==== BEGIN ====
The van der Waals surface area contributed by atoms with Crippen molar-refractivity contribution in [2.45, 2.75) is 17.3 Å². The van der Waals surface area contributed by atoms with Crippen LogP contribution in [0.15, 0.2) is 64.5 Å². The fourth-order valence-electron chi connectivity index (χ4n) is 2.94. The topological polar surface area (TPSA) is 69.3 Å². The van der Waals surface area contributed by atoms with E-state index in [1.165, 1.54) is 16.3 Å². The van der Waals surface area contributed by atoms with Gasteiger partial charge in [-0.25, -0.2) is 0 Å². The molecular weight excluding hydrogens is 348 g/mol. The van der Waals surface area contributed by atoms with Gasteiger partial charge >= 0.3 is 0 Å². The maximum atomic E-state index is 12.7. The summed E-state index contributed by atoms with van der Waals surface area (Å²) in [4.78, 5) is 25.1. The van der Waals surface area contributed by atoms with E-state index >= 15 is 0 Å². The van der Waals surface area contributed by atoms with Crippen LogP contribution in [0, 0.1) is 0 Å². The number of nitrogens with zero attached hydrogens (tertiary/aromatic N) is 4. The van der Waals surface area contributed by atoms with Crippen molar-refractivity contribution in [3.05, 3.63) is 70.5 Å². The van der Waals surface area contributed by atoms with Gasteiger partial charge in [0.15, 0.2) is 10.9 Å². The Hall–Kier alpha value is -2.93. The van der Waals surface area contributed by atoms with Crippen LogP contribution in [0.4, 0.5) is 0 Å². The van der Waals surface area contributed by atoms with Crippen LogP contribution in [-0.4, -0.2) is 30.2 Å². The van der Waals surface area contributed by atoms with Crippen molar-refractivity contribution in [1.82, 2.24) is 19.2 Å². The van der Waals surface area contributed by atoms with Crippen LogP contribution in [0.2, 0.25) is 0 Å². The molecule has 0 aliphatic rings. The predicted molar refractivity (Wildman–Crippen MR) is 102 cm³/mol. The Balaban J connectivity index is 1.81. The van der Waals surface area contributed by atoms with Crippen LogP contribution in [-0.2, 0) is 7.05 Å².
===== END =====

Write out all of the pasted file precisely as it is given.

The van der Waals surface area contributed by atoms with Crippen molar-refractivity contribution in [2.45, 2.75) is 17.3 Å². The van der Waals surface area contributed by atoms with Crippen LogP contribution in [0.15, 0.2) is 64.5 Å². The fourth-order valence-electron chi connectivity index (χ4n) is 2.94. The topological polar surface area (TPSA) is 69.3 Å². The van der Waals surface area contributed by atoms with E-state index in [1.165, 1.54) is 16.3 Å². The van der Waals surface area contributed by atoms with Gasteiger partial charge in [-0.25, -0.2) is 0 Å². The molecular weight excluding hydrogens is 348 g/mol. The van der Waals surface area contributed by atoms with Gasteiger partial charge >= 0.3 is 0 Å². The maximum atomic E-state index is 12.7. The summed E-state index contributed by atoms with van der Waals surface area (Å²) in [4.78, 5) is 25.1. The van der Waals surface area contributed by atoms with E-state index >= 15 is 0 Å². The van der Waals surface area contributed by atoms with Crippen LogP contribution in [0, 0.1) is 0 Å². The number of nitrogens with zero attached hydrogens (tertiary/aromatic N) is 4. The van der Waals surface area contributed by atoms with Crippen molar-refractivity contribution in [3.05, 3.63) is 70.5 Å². The van der Waals surface area contributed by atoms with Gasteiger partial charge in [0.15, 0.2) is 10.9 Å². The Hall–Kier alpha value is -2.93. The van der Waals surface area contributed by atoms with Crippen LogP contribution in [0.4, 0.5) is 0 Å². The van der Waals surface area contributed by atoms with Crippen LogP contribution in [-0.4, -0.2) is 30.2 Å². The van der Waals surface area contributed by atoms with Crippen molar-refractivity contribution in [1.82, 2.24) is 19.2 Å². The van der Waals surface area contributed by atoms with Crippen LogP contribution in [0.2, 0.25) is 0 Å². The molecule has 0 aliphatic rings. The predicted molar refractivity (Wildman–Crippen MR) is 102 cm³/mol. The Balaban J connectivity index is 1.81. The van der Waals surface area contributed by atoms with Crippen LogP contribution in [-0.2, 0) is 7.05 Å².